Image courtesy NASA.
The Earth moves in a circle round the Sun. Well, actually, it's not a circle but a very nearly circular ellipse. This is something you can calculate from Newton's laws of gravitation and motion. Similarly, you can calculate the motion of any system of two celestial bodies that exert a gravitational pull on each other. All you need to know are the bodies' masses, their initial velocities and respective positions, and off you go.
What if you have, not just two, but three, four, four or more celestial objects each exerting a gravitational pull on the others? What can you calculate then?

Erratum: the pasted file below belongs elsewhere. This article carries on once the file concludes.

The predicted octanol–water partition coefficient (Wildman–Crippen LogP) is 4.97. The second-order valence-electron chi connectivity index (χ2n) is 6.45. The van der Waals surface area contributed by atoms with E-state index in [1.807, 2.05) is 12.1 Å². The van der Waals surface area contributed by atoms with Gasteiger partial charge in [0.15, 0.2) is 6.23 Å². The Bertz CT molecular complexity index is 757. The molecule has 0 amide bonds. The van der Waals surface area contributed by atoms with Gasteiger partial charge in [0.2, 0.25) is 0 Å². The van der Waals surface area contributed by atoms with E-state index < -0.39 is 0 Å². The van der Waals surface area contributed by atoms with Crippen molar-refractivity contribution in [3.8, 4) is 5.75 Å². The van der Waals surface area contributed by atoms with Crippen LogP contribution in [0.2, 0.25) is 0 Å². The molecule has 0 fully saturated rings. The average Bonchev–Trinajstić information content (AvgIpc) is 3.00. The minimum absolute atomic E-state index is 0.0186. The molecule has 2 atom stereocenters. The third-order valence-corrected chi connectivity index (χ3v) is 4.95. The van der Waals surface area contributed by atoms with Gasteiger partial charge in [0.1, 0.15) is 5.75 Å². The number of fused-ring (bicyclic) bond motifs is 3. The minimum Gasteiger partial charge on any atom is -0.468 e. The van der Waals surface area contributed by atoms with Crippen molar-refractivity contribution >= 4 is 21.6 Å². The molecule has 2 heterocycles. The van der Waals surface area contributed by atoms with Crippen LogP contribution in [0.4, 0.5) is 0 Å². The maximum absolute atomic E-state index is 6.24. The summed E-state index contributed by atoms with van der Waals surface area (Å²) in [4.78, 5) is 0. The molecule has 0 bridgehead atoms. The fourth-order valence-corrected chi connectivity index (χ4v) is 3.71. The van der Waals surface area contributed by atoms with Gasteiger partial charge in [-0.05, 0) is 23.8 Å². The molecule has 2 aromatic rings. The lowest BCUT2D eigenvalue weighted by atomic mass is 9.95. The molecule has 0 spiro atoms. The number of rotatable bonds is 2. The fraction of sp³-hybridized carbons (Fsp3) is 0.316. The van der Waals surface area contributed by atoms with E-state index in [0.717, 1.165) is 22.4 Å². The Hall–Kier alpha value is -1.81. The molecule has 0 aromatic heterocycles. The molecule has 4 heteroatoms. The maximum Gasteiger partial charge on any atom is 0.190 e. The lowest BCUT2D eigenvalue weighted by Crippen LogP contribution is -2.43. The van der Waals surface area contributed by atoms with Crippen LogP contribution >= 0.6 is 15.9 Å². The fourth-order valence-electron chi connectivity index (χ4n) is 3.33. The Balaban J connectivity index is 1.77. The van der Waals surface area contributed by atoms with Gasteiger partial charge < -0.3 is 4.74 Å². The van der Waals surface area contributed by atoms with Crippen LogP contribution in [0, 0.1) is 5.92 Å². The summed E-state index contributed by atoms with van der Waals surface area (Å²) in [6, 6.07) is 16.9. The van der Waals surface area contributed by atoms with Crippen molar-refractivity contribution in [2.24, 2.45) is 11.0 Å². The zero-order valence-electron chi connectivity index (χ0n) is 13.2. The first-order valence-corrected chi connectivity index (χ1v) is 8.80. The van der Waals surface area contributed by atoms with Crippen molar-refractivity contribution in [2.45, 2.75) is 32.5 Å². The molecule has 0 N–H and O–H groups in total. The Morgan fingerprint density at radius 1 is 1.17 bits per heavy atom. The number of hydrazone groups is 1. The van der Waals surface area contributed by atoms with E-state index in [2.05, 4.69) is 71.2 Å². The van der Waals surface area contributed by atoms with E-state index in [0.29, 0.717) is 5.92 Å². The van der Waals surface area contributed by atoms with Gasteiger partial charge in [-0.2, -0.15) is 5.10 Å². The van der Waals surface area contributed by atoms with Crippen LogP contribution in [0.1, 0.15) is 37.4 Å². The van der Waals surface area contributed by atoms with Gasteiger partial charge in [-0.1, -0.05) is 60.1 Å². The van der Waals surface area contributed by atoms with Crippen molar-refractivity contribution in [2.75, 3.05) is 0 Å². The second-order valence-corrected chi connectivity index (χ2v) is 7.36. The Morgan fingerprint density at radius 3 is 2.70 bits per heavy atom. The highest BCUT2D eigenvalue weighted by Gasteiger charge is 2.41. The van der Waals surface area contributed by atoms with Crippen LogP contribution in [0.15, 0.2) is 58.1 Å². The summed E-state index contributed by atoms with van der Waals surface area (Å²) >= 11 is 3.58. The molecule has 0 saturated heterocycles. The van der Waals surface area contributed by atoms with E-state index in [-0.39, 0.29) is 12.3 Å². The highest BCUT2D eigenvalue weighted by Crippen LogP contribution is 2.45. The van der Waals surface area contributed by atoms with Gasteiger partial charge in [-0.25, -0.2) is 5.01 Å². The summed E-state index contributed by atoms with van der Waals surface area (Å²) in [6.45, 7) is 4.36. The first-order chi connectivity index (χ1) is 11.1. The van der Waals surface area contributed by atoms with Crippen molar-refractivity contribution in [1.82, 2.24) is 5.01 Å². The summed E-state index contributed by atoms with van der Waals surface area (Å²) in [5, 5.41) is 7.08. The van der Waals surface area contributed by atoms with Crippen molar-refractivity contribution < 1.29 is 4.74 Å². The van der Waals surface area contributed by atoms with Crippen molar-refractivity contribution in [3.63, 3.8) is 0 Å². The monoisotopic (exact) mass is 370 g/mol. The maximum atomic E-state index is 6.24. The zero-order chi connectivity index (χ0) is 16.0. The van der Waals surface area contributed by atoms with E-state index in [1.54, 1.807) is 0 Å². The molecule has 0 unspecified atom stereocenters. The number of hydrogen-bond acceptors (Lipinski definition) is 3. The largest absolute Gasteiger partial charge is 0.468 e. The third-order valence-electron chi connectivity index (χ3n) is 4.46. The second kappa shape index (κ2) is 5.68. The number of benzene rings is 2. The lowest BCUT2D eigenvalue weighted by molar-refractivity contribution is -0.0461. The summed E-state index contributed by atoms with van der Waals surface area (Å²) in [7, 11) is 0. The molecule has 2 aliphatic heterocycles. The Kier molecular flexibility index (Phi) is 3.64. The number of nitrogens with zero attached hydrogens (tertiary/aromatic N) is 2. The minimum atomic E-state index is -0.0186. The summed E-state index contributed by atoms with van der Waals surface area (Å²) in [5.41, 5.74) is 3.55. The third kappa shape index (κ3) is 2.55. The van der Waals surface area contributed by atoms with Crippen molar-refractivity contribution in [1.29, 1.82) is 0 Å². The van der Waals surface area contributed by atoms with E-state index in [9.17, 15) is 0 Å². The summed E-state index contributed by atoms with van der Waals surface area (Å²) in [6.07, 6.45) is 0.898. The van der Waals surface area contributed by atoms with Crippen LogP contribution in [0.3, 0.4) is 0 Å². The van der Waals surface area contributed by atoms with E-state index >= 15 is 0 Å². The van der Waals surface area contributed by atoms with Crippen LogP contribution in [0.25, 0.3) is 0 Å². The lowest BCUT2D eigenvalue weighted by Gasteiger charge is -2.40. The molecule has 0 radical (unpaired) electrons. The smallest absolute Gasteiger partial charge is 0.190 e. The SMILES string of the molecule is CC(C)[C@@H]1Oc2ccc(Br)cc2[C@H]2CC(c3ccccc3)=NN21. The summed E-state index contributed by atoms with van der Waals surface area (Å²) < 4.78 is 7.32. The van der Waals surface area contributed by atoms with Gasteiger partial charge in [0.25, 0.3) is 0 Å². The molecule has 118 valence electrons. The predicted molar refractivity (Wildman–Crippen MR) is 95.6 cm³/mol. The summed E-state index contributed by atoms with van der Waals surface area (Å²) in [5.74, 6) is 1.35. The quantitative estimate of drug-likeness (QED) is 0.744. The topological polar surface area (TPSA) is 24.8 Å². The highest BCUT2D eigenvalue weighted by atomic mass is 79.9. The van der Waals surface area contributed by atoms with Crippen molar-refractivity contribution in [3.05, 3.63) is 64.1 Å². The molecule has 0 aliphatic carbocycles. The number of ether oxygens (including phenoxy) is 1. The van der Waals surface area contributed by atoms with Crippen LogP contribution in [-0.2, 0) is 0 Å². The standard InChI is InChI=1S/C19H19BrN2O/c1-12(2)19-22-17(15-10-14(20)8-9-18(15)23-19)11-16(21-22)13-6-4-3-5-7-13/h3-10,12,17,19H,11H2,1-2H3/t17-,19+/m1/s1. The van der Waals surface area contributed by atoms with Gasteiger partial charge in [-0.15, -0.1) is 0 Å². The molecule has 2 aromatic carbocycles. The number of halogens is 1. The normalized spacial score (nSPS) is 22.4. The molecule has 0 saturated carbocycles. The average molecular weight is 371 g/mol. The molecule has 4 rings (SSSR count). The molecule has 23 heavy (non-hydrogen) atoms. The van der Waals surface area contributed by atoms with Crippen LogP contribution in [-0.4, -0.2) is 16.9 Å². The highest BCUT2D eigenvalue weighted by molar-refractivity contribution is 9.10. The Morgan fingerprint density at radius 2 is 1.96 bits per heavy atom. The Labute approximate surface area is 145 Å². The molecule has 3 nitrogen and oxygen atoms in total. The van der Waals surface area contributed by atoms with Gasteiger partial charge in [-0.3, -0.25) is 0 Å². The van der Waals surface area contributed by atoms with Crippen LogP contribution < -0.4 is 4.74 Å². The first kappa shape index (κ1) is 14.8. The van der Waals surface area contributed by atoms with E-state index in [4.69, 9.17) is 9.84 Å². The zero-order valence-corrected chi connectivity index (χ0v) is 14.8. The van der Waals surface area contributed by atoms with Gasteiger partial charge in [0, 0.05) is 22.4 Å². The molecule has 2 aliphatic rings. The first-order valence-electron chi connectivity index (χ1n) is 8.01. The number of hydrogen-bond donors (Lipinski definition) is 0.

The answer is, not very much, at least not in general. The problem of determining the paths that n bodies will trace out for all future time is known as the n-body problem. And it turns out that when n is 3 or larger, the paths of the bodies generally become horrendously complicated. It has been proven that a neat mathematical formula that describes these paths doesn't exist (see here).
The reason we can get a good idea of the orbits of the planets in our solar system is that the planets are so small compared to the Sun that the gravitational pull they exert on each other can be neglected. To work out the path of a particular planet, you can only take the pull coming from the Sun into account to get an answer.